Two front pages today report what they see as bad news, and both stories are certainly ones politicians need to worry about. The Guardian reveals a leaked letter showing jobseekers will face sanctions if they do not apply for or accept ‘certain zero hours jobs under the new universal credit system’, while the Indy splashes on research by the Resolution Foundation which found that self-employed workers are earning 40 per cent less than a typical employee. The paper says these workers are the ‘hidden victims of the recession struggling by on low pay’.
Saying that either of these stories represent ‘good news’ sounds far too flippant – but they do reflect the flexibility of Britain’s labour market which has enabled many people to remain in employment and off the dole during the downturn. The former, even though the conditions of work concerned are far from what most workers would aspire to, is far better than the latter: leaving the labour market entirely damages a worker’s confidence, their soft skills, and naturally prevents them from progressing to better hours and pay, as those on zero hours contracts or low-paid self-employment have a prospect of doing so.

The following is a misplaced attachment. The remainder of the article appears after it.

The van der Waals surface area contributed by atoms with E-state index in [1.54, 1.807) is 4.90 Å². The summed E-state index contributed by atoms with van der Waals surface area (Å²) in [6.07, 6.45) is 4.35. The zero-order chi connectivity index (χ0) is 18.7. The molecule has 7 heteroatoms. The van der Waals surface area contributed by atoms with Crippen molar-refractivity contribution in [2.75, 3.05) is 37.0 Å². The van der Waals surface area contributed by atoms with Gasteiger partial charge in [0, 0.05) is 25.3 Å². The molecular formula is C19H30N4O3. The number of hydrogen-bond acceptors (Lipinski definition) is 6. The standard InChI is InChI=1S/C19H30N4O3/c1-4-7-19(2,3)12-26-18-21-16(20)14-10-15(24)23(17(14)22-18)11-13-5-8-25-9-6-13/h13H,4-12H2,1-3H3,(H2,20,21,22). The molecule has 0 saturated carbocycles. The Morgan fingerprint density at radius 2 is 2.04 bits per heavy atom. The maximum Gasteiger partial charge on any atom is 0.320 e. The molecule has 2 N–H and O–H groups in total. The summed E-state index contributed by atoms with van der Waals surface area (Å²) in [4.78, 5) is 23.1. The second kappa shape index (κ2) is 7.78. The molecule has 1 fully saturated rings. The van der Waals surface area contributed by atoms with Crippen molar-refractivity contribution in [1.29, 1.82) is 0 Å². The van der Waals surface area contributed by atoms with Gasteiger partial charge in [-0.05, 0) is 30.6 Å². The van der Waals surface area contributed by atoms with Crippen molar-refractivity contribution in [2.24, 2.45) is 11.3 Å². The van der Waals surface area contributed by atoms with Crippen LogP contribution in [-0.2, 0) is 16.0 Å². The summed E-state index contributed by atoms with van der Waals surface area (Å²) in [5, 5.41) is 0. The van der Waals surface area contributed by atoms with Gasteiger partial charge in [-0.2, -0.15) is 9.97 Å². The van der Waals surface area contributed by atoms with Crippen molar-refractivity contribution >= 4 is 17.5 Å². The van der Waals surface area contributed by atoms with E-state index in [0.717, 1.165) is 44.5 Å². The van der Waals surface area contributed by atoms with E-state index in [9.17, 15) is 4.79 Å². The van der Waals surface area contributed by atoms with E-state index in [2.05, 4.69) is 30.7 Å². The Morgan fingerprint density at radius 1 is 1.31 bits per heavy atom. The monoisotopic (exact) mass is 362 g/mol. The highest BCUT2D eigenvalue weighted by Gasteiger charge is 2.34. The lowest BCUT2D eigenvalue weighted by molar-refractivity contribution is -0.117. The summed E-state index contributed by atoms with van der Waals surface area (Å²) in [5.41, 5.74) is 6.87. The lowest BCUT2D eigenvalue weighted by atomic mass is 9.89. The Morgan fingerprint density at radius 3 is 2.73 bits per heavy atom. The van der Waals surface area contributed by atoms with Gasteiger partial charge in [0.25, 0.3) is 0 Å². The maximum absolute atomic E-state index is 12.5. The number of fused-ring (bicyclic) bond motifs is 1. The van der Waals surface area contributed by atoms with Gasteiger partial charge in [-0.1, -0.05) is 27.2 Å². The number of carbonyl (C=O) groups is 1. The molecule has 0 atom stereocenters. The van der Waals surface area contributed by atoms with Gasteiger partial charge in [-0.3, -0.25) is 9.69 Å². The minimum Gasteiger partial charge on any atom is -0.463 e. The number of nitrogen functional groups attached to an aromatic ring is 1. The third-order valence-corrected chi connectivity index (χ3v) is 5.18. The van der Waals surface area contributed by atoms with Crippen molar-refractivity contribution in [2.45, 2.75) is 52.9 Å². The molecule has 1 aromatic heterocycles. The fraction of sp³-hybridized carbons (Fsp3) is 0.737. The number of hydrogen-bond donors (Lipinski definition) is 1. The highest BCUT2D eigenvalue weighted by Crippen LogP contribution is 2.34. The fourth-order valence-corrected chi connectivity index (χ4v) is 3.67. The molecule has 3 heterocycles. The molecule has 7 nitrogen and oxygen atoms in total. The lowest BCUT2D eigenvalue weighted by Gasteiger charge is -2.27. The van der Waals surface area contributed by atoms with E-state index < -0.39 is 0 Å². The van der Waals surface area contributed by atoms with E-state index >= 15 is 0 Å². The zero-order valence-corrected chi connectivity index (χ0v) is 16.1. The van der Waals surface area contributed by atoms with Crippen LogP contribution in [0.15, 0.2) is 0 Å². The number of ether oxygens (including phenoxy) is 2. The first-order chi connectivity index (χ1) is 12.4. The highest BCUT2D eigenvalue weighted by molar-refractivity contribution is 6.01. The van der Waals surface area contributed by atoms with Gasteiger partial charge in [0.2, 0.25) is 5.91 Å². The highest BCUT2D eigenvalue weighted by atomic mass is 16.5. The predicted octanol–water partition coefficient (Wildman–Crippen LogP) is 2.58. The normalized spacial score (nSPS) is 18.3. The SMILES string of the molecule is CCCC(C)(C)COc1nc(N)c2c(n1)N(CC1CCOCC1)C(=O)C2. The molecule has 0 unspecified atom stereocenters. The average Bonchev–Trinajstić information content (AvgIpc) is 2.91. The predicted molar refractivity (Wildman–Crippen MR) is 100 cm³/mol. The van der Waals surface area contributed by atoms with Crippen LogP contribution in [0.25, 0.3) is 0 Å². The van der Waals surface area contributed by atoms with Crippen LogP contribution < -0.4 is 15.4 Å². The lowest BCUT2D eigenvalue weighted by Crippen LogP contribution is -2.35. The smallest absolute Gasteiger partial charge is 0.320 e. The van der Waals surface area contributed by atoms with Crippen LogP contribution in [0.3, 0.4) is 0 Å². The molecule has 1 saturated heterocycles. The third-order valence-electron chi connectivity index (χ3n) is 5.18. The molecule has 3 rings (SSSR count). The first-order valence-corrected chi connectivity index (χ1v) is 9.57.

But behind that academic argument are voters who feel as though their lives are not improving. Labour is much better at expressing concern about the indignity that these workers feel – partly because the party places less emphasis on the importance of labour market flexibility in keeping people in work, although notably Ed Miliband’s big crackdown on zero hours contracts ended up being rather more timid when he actually announced it. Alison McGovern, a thoughtful Labour MP in a marginal seat wrote a pamphlet for the Fabian Society last year in which she examined the importance of dignity.